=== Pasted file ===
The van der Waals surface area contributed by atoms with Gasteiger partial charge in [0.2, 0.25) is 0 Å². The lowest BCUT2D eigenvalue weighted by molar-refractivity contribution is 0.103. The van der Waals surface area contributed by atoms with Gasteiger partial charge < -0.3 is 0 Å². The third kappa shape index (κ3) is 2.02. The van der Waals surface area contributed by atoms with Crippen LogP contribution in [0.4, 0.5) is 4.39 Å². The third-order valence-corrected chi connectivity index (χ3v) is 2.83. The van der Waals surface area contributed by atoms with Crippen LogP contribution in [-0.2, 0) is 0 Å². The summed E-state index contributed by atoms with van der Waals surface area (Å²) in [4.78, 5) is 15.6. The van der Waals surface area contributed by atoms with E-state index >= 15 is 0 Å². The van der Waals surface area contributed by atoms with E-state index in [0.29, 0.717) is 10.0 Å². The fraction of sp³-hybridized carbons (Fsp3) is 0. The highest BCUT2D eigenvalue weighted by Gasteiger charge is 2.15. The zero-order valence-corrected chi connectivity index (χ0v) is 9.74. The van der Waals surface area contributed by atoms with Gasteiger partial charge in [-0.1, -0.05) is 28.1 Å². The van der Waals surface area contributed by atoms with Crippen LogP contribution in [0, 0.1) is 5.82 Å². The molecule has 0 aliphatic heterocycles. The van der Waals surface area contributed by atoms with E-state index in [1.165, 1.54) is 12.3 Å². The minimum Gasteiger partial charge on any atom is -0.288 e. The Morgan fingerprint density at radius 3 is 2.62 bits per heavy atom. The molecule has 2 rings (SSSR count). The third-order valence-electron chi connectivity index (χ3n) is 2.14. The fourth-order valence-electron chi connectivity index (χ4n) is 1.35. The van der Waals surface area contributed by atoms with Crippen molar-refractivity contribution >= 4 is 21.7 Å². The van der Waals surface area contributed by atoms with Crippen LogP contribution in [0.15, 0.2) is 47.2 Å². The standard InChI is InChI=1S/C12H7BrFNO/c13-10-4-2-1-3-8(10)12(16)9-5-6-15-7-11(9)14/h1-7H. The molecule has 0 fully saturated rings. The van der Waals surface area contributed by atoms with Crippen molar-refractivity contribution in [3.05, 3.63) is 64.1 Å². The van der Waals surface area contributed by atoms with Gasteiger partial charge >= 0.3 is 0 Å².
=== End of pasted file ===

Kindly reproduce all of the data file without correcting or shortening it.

The van der Waals surface area contributed by atoms with Gasteiger partial charge in [0.2, 0.25) is 0 Å². The lowest BCUT2D eigenvalue weighted by molar-refractivity contribution is 0.103. The van der Waals surface area contributed by atoms with Gasteiger partial charge < -0.3 is 0 Å². The third kappa shape index (κ3) is 2.02. The van der Waals surface area contributed by atoms with Crippen LogP contribution in [0.4, 0.5) is 4.39 Å². The third-order valence-corrected chi connectivity index (χ3v) is 2.83. The van der Waals surface area contributed by atoms with Crippen LogP contribution in [-0.2, 0) is 0 Å². The summed E-state index contributed by atoms with van der Waals surface area (Å²) in [4.78, 5) is 15.6. The van der Waals surface area contributed by atoms with E-state index >= 15 is 0 Å². The van der Waals surface area contributed by atoms with E-state index in [0.29, 0.717) is 10.0 Å². The fraction of sp³-hybridized carbons (Fsp3) is 0. The highest BCUT2D eigenvalue weighted by Gasteiger charge is 2.15. The zero-order valence-corrected chi connectivity index (χ0v) is 9.74. The van der Waals surface area contributed by atoms with Gasteiger partial charge in [-0.1, -0.05) is 28.1 Å². The van der Waals surface area contributed by atoms with Crippen LogP contribution in [0, 0.1) is 5.82 Å². The molecule has 0 aliphatic heterocycles. The van der Waals surface area contributed by atoms with E-state index in [1.165, 1.54) is 12.3 Å². The minimum Gasteiger partial charge on any atom is -0.288 e. The Morgan fingerprint density at radius 3 is 2.62 bits per heavy atom. The molecule has 2 rings (SSSR count). The third-order valence-electron chi connectivity index (χ3n) is 2.14. The fourth-order valence-electron chi connectivity index (χ4n) is 1.35. The van der Waals surface area contributed by atoms with Crippen molar-refractivity contribution >= 4 is 21.7 Å². The van der Waals surface area contributed by atoms with Crippen LogP contribution in [0.15, 0.2) is 47.2 Å². The standard InChI is InChI=1S/C12H7BrFNO/c13-10-4-2-1-3-8(10)12(16)9-5-6-15-7-11(9)14/h1-7H. The molecule has 0 fully saturated rings. The van der Waals surface area contributed by atoms with Crippen molar-refractivity contribution in [3.05, 3.63) is 64.1 Å². The van der Waals surface area contributed by atoms with Gasteiger partial charge >= 0.3 is 0 Å².